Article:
Why Nows the Time to Look at Your Mortgage

With 2009 still it its early months, let’s take a look at what we might see in the coming year.


If you’re unsure as to what you can afford – or you think that your credit profile might limit you – now is a good time to explore your options. This applies to both first-time buyers and long-time homeowners.

The Federal Housing Authority (FHA), which caters to borrowers with either less money to put down or who are credit-challenged (or both), has tightened its guidelines just a bit for 2009. However, it is still a very good place to start.

The FHA requires a 3.5% down payment, but all or part of this can come in the form of a gift from a relative.
Many of the closing costs can be financed by the seller by what is known as a seller concession.

There will be an upfront mortgage insurance premium of 1.75% of the loan amount, but this can be financed as well.  There also will be a monthly insurance premium assessed.


A challenge facing homeowners looking to refinance is their equity position – in other words, the value of their home.

Tentative borrowers might want to give their real estate agent a call and have him or her run what is called a Comparative Market Analysis, or CMA.  This is a list of comparable homes, excluding foreclosures and non-comparable properties that have sold in the area recently.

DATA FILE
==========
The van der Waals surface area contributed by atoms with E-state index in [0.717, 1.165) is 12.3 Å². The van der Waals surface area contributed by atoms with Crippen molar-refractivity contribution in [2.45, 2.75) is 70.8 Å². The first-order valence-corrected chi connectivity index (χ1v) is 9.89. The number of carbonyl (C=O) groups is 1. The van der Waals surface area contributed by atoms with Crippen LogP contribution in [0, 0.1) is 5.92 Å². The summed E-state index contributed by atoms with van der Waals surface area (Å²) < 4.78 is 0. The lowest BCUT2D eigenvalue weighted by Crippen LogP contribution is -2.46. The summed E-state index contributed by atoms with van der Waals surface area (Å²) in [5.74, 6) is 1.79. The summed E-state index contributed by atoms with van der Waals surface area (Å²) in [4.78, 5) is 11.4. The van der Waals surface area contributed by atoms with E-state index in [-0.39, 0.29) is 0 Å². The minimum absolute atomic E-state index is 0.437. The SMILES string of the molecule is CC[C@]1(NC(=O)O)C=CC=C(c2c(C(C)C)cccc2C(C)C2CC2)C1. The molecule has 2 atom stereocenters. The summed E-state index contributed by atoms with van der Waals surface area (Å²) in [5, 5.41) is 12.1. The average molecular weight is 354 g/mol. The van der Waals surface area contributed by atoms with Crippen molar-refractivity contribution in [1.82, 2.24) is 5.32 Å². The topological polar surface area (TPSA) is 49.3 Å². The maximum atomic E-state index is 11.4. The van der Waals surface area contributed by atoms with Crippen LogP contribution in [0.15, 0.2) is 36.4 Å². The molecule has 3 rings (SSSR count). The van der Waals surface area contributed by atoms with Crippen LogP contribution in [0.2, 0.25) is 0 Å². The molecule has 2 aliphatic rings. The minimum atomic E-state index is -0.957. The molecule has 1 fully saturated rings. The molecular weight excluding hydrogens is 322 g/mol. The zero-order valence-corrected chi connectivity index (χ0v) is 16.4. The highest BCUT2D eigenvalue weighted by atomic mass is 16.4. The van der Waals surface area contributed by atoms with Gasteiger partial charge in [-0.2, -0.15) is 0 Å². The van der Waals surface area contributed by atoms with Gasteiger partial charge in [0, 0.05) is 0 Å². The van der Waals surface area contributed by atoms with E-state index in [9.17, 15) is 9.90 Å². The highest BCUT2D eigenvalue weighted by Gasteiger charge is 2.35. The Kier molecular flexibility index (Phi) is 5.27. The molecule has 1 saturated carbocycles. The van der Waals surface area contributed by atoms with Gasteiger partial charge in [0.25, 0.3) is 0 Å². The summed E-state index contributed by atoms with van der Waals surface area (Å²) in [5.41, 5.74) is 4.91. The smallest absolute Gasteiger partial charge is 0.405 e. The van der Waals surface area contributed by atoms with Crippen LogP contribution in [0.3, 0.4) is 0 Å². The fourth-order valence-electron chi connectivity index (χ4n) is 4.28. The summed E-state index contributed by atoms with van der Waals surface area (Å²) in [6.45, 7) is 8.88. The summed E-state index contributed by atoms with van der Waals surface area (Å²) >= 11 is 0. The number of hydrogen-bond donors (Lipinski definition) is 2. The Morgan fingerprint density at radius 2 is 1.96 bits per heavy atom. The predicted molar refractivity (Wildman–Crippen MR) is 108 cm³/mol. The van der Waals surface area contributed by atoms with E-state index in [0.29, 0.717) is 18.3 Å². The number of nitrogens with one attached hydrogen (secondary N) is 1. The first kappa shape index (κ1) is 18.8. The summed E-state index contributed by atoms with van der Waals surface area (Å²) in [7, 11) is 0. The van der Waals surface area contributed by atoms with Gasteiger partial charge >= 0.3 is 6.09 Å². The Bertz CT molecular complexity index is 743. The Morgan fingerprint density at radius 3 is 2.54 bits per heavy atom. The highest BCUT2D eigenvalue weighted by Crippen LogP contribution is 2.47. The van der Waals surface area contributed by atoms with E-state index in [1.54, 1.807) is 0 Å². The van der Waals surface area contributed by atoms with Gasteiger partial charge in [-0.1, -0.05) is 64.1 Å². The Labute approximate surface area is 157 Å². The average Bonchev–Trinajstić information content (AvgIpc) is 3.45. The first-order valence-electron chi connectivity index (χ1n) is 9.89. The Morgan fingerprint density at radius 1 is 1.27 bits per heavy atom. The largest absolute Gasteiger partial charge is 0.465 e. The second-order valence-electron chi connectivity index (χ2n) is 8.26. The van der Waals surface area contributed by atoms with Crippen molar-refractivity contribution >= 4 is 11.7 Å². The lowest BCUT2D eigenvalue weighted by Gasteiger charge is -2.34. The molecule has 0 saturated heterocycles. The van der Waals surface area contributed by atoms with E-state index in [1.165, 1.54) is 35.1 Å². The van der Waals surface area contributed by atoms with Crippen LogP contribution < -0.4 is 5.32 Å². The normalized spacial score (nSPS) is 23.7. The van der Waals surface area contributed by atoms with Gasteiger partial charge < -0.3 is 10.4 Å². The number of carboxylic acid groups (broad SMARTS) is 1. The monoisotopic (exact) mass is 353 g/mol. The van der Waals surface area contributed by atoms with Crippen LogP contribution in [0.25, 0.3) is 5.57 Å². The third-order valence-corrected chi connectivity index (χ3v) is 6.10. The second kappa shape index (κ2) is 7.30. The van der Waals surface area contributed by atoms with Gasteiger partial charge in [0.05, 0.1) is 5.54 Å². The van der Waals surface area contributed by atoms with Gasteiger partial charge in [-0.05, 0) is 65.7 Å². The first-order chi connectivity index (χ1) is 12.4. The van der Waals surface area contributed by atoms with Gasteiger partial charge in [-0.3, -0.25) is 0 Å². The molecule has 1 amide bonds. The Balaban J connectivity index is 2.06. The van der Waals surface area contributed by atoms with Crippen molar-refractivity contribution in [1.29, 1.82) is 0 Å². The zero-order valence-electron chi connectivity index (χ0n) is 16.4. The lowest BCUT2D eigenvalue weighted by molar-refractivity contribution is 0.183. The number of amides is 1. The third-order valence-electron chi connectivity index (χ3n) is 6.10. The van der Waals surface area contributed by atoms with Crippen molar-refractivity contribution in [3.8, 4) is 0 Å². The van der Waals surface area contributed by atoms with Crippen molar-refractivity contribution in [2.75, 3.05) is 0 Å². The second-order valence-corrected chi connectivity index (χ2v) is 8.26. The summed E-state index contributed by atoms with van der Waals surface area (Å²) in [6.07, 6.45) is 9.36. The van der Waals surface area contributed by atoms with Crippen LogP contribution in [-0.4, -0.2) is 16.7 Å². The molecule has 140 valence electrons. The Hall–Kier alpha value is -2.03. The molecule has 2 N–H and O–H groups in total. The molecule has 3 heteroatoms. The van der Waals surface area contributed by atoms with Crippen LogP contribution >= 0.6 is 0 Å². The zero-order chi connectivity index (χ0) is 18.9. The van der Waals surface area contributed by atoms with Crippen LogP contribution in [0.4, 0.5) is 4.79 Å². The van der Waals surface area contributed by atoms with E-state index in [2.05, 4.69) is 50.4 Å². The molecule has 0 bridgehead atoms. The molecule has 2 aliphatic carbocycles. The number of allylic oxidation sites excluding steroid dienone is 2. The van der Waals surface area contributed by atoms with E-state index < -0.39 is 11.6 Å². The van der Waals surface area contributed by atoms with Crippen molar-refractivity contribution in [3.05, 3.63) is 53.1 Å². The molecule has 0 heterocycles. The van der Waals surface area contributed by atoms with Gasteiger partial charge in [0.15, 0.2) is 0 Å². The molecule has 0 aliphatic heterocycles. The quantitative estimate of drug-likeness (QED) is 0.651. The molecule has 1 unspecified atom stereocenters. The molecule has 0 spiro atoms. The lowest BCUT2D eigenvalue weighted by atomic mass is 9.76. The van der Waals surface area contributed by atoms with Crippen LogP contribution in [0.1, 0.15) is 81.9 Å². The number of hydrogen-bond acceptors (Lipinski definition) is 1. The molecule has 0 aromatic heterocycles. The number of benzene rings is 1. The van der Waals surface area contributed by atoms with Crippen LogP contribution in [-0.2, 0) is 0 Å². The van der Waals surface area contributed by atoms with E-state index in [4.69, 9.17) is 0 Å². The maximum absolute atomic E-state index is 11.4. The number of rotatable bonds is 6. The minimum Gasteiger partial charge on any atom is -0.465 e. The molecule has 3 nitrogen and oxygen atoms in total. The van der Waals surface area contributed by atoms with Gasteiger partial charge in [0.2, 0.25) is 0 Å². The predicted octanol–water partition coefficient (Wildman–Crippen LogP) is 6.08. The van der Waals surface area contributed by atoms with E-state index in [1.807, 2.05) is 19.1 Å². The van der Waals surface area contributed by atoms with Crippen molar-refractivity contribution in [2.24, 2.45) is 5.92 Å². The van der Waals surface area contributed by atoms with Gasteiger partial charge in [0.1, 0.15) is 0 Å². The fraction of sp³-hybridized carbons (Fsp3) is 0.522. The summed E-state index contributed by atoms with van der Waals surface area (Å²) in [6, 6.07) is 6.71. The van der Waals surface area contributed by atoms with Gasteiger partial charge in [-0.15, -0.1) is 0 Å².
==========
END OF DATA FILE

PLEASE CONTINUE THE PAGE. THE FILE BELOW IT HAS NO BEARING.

Mortgage lenders tend to give more credence to CMAs than to market analyses that include non-comparables and foreclosures.

Once borrowers have an idea of what their home is worth, they can, with the help of a lender, determine their options.

With rates being relatively low, it might be time to get out of that ARM or other higher fixed-rate loan you might be in right now.

Valuing Your Home: How Appraisals Work

An appraisal is a process that supports a realistic value of a property against which a borrower would like to borrow money.  With the changes in the real estate market, appraisals, which are required by lenders, are drawing more attention from lenders as part of the approval process.

To establish the value of a property, appraisers, who in most states need to be licensed, start with an interior and exterior inspection of the property. They then look at recent sales of similar homes, called comparables, or comps.  These comparables (a minimum of three) are ideally located within a one-mile radius of what is called the Subject Property and have sold within the previous few months.

Depending on the availability of such comparables, it may be necessary for an appraiser to go outside this radius, especially on custom homes. Examples of this might be homes on oversized lots, or those with finished basements.

Since every home is different from every other, the appraiser will give what are called adjustments to each comparable. These adjustments will account for differences such as the number of bedrooms and square footage in otherwise very similar properties.

Appraisals of investment properties are similar to those of owner-occupied homes, the difference being the preparation of additional documents, including those showing what the rental market for that type of property will bear in that area. The lender needs to know both the market value of the property, and the potential rental income to calculate a cash flow.